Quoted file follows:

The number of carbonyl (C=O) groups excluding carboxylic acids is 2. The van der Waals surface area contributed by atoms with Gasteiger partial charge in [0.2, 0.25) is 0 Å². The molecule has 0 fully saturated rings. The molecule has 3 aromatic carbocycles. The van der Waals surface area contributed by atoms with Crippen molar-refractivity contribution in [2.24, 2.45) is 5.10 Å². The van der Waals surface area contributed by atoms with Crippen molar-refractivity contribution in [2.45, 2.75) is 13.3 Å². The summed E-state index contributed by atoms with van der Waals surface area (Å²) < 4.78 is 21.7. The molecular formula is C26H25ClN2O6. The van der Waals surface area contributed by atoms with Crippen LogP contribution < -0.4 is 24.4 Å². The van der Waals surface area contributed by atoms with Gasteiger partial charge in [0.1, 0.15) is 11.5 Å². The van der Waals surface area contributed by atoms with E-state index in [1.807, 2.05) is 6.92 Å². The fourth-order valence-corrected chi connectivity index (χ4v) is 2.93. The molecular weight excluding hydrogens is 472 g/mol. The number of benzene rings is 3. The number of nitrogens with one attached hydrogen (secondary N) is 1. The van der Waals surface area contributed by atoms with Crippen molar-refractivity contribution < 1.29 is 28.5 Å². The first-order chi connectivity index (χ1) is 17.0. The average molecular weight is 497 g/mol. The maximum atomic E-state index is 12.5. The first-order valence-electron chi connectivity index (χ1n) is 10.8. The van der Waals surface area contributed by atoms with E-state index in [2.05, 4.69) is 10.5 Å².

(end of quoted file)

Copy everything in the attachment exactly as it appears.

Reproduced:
The number of carbonyl (C=O) groups excluding carboxylic acids is 2. The van der Waals surface area contributed by atoms with Gasteiger partial charge in [0.2, 0.25) is 0 Å². The molecule has 0 fully saturated rings. The molecule has 3 aromatic carbocycles. The van der Waals surface area contributed by atoms with Crippen molar-refractivity contribution in [2.24, 2.45) is 5.10 Å². The van der Waals surface area contributed by atoms with Crippen molar-refractivity contribution in [2.45, 2.75) is 13.3 Å². The summed E-state index contributed by atoms with van der Waals surface area (Å²) < 4.78 is 21.7. The molecular formula is C26H25ClN2O6. The van der Waals surface area contributed by atoms with Crippen LogP contribution < -0.4 is 24.4 Å². The van der Waals surface area contributed by atoms with Gasteiger partial charge in [0.1, 0.15) is 11.5 Å². The van der Waals surface area contributed by atoms with E-state index in [1.807, 2.05) is 6.92 Å². The fourth-order valence-corrected chi connectivity index (χ4v) is 2.93. The molecular weight excluding hydrogens is 472 g/mol. The number of benzene rings is 3. The number of nitrogens with one attached hydrogen (secondary N) is 1. The van der Waals surface area contributed by atoms with Crippen molar-refractivity contribution < 1.29 is 28.5 Å². The first-order chi connectivity index (χ1) is 17.0. The average molecular weight is 497 g/mol. The maximum atomic E-state index is 12.5. The first-order valence-electron chi connectivity index (χ1n) is 10.8. The van der Waals surface area contributed by atoms with E-state index in [2.05, 4.69) is 10.5 Å².